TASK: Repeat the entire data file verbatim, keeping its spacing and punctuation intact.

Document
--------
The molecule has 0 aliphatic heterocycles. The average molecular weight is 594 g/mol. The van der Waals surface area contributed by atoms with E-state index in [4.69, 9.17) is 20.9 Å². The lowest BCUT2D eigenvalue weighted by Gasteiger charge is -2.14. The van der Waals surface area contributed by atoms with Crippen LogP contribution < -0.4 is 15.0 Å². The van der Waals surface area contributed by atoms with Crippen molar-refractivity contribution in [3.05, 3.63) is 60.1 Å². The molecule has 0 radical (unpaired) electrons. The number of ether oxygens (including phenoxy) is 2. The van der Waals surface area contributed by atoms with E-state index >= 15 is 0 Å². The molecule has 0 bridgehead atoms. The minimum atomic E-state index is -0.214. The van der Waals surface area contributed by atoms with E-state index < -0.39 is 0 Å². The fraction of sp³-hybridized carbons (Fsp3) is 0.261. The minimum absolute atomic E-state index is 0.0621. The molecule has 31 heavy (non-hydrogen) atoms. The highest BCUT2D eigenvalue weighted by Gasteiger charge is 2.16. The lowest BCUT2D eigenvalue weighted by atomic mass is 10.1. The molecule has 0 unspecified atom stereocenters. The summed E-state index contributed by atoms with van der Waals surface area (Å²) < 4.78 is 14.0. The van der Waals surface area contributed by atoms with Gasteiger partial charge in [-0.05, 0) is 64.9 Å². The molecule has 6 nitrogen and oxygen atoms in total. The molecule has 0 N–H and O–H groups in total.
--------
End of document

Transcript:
The molecule has 0 aliphatic heterocycles. The average molecular weight is 594 g/mol. The van der Waals surface area contributed by atoms with E-state index in [4.69, 9.17) is 20.9 Å². The lowest BCUT2D eigenvalue weighted by Gasteiger charge is -2.14. The van der Waals surface area contributed by atoms with Crippen LogP contribution < -0.4 is 15.0 Å². The van der Waals surface area contributed by atoms with Crippen molar-refractivity contribution in [3.05, 3.63) is 60.1 Å². The molecule has 0 radical (unpaired) electrons. The number of ether oxygens (including phenoxy) is 2. The van der Waals surface area contributed by atoms with E-state index >= 15 is 0 Å². The molecule has 0 bridgehead atoms. The minimum atomic E-state index is -0.214. The van der Waals surface area contributed by atoms with E-state index < -0.39 is 0 Å². The fraction of sp³-hybridized carbons (Fsp3) is 0.261. The minimum absolute atomic E-state index is 0.0621. The molecule has 31 heavy (non-hydrogen) atoms. The highest BCUT2D eigenvalue weighted by Gasteiger charge is 2.16. The lowest BCUT2D eigenvalue weighted by atomic mass is 10.1. The molecule has 0 unspecified atom stereocenters. The summed E-state index contributed by atoms with van der Waals surface area (Å²) < 4.78 is 14.0. The van der Waals surface area contributed by atoms with Gasteiger partial charge in [-0.05, 0) is 64.9 Å². The molecule has 6 nitrogen and oxygen atoms in total. The molecule has 0 N–H and O–H groups in total.